When the war started in 1941, my father left for the Army. There was chaos, with people running away and hiding. My grandmother wouldn’t leave until later, but my mother and I left. My mother felt guilty about leaving without her mother and went back to Rovno after one month. I was left with a Christian family. No one was left in Rovno, and my mother came back to get me. We went to Uzbekistan then, but I don’t know much about that time; I was too young. I know we had to cross the Volga River and went by train. We had very little to eat. I remember rooting in garbage to look for watermelons.
We stayed in Uzbekistan until 1945 and then took a cargo train back to Poland. My father came back from the Army and checked the lists that appeared in newspapers and on walls and found us. My parents then had two sons. In 1957 we went to live in Israel, in Mabarat Bat Yam. I went to live on Kibbutz Ma’anit near Netanya for six months. I loved it. I worked picking oranges and did kitchen work. I went to Ulpan and also learned to be a hairdresser.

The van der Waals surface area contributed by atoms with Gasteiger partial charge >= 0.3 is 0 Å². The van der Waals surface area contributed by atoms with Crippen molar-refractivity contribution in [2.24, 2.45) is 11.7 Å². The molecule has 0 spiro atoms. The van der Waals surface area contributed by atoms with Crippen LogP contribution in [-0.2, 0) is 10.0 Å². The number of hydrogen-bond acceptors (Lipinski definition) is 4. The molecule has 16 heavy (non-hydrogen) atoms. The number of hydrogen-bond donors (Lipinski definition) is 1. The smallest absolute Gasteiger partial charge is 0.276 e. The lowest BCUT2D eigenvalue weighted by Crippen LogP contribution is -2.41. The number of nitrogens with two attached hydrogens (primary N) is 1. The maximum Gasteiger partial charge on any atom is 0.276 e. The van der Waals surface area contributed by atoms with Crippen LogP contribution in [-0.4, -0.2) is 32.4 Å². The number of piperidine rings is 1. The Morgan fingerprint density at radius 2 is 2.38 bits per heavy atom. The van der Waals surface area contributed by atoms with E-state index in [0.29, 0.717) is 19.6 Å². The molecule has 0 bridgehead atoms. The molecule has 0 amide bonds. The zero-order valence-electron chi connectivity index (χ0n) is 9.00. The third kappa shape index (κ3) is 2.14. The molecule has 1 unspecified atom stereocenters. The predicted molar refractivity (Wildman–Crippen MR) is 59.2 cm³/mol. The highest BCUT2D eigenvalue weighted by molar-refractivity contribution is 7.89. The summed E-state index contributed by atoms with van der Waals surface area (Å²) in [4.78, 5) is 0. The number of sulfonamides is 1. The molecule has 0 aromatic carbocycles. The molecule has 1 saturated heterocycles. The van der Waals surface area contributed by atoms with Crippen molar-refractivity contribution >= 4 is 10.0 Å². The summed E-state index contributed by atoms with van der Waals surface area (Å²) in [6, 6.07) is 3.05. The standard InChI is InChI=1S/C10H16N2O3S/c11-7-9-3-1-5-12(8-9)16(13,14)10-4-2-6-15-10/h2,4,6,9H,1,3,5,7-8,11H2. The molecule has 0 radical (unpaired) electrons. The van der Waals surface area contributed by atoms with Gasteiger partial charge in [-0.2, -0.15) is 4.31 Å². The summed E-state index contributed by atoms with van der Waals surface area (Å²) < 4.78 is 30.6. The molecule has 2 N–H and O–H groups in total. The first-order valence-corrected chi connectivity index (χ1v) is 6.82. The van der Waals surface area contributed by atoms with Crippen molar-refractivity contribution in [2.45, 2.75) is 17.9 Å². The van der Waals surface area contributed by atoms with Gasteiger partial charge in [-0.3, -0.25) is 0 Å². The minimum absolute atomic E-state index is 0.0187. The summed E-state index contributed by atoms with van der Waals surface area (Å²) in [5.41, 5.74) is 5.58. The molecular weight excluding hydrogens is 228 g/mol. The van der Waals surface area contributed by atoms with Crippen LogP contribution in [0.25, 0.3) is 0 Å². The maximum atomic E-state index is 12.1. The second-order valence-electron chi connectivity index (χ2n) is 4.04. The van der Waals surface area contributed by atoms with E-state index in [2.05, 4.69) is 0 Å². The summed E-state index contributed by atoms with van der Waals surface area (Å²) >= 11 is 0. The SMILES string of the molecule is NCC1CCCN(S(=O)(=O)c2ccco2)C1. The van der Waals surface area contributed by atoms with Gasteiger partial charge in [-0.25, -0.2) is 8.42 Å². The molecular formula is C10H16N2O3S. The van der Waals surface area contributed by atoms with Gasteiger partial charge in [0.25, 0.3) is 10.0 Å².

I met my husband Alex in Israel and we got married in 1960, and then left for the United States in 1962. I still have two brothers in Israel. When we got to Detroit, I worked for different hair salons and then at Borman Hall for sixteen years. Now I’ve been at Fleischman for 24 years.